Joint Injury - The Elbow

Publication Date: 
Tue, 11/08/2011
By: Alere Staff

 

Keeping your body moving requires more than just a brain signal from your head to your muscles. Your musculoskeletal system puts these signals to movement and is made up of your bones, muscles and joints. Just like the song from your childhood, your bones are connected to each other at joints. On the end of each bone there are linings of smooth cartilage, soft tissues called synovial membranes and fluids that help cushion the movement, making sure your bones do not rub against each other.1

 

Strong tissues called tendons and ligaments help to make these connections solid.1 These integral parts of the human body help support your weight, your organs and perform basic functions and movement.

However, what happens when you get an injury at any of these precious joint locations? They not only can be painful, but can limit your mobility and activity for long periods of time. A joint that can be a common source of pain and discomfort is the elbow joint.

The Elbow Joint

Your elbow is where the two bones of your forearm, the radius and ulna, meet the bone of your upper arm, the humerus. The elbow joint itself is actually made up of two joints: the humeroradial joint where the radius and humerus meet and the proximal radioulnar joint where the radius and ulna meet. Both joints function differently allowing you to move different parts of your arms and palms as well as bending and rotating them in different directions.2

The elbow joint, like other joints within your body, can be prone to injury, arthritis and other related conditions. While it may not be the joint you think of protecting, injury to the elbow joint can be caused by overuse, a blow, a fall or any other type of trauma including sports and car accidents. Different types of injuries include2:

  • Tennis elbow (lateral epicondylitis): when the tendons that connect the forearm muscles at the elbow become inflamed due to repetitive overuse.
  • Olecranon fractures: the olecranon is the most easily fractured bone of the elbow and is the point that sticks out when you bend your elbow at 90 degrees. It is the most vulnerable because it lies just beneath the skin and is not protected by muscles and other soft tissues.
  • Distal humerus fracture: a fracture of the lower end of the upper arm bone where it meets the radius. While this is not common, it can occur if you fall with an outstretched arm.
  • Bursitis: inflammation of the bursa at the tip of the elbow can cause pain, swelling and stiffness.
  • Biceps tendon tear: this occurs when the tendons that attach to your biceps muscle to the bones in the elbow are torn.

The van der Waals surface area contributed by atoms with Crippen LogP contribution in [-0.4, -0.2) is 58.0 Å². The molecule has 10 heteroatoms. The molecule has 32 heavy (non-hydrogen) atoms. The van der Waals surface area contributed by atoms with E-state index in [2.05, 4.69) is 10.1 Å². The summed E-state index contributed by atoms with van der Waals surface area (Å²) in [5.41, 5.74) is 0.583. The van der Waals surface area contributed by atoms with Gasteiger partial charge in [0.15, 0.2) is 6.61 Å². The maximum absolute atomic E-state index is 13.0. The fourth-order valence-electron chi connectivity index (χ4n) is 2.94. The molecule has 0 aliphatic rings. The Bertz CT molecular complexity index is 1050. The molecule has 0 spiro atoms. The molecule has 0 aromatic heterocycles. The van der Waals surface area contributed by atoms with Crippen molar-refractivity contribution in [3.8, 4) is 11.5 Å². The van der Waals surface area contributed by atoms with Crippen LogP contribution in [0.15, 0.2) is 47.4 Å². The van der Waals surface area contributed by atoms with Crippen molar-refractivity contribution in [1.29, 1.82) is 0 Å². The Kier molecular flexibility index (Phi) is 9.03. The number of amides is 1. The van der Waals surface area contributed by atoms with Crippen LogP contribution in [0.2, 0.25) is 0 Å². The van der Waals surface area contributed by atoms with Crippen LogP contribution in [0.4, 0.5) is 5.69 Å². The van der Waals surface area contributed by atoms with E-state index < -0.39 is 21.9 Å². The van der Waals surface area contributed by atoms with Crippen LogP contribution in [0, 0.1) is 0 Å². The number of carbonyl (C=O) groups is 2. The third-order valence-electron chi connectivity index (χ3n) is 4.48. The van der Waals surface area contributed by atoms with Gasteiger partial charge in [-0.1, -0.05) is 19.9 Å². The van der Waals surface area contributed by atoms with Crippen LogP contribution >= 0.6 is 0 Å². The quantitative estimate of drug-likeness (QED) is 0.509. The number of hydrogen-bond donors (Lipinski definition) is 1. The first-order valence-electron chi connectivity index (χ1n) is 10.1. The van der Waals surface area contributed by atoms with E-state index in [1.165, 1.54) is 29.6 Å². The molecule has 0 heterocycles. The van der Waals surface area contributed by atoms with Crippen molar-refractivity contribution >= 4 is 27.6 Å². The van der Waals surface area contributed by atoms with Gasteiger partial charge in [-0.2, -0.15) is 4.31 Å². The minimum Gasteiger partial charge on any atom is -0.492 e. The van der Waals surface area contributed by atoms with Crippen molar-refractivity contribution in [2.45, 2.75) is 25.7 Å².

• Dislocations: while dislocations of the elbow are less common than the shoulder or hip, they can still occur if given the right amount of force such as from a fall.

Diagnosis and Treatment

Should you experience any elbow pain, have trouble moving the joint or suspect an injury, tell your physician. Diagnosing elbow joint troubles will start with a physical exam where your doctor will look at your elbow and see if any of your other joints are having issues. Your doctor will look for tender areas, where you experience pain, if there is swelling or if there may be any visible damage. Should they feel it necessary, they may even order lab or imaging tests.2

For many elbow issues, medications can be prescribed to help with pain, relieve any inflammation and any other issues that are occurring within your joints. The medications you use will be determined by the particular form of arthritis you may have or the particular injury. Some of these medications include nonsteroidal anti-inflammatory drugs (NSAIDs), corticosteroids, analgesics and sometimes even salves, rubs or balms.2 As a patient on warfarin, discuss your warfarin use with your doctor as you will have to make sure the medication you use will not affect your INR. When you visit your physician, you can make sure to include such medications are on your Safe Medication List.

In some cases, elbow joint troubles cannot be solved through medication alone, particularly if the injury interferes with the function of the joint. When you experience pain in the elbow, it is best to start taking self-care measures. Use the acronym RICE: Rest, Ice, Compression and Elevation. Seeking care within 48 hours can help keep the condition from worsening.2 Other care instructions may include physical therapy, braces, splints or even assistive devices such as zipper pulls or long-handed brushes to ease the strain on your elbow injury and help you heal.

In more severe injuries, surgery may be necessary. Some of these surgeries include fracture repair using metal plates and screws to hold pieces in place while they heal, arthropscopy and sometimes even an elbow replacement.2 After surgery, physical therapy can help get your joint moving the way it should.

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References:

  1. Experts in Older Adult Care. Joint Problems: Basic Facts and Information. Health in Aging. March 2012. Retrieved from website: http://www.healthinaging.org/aging-and-health-a-to-z/topic:joint-problems/
  2. Arthritis Foundation. Elbow Anatomy: An Inside Look at the Structure of the Elbow. Retrieved November 18, 2015 from the website: http://www.arthritis.org/about-arthritis/where-it-hurts/elbow-pain/elbow-anatomy.php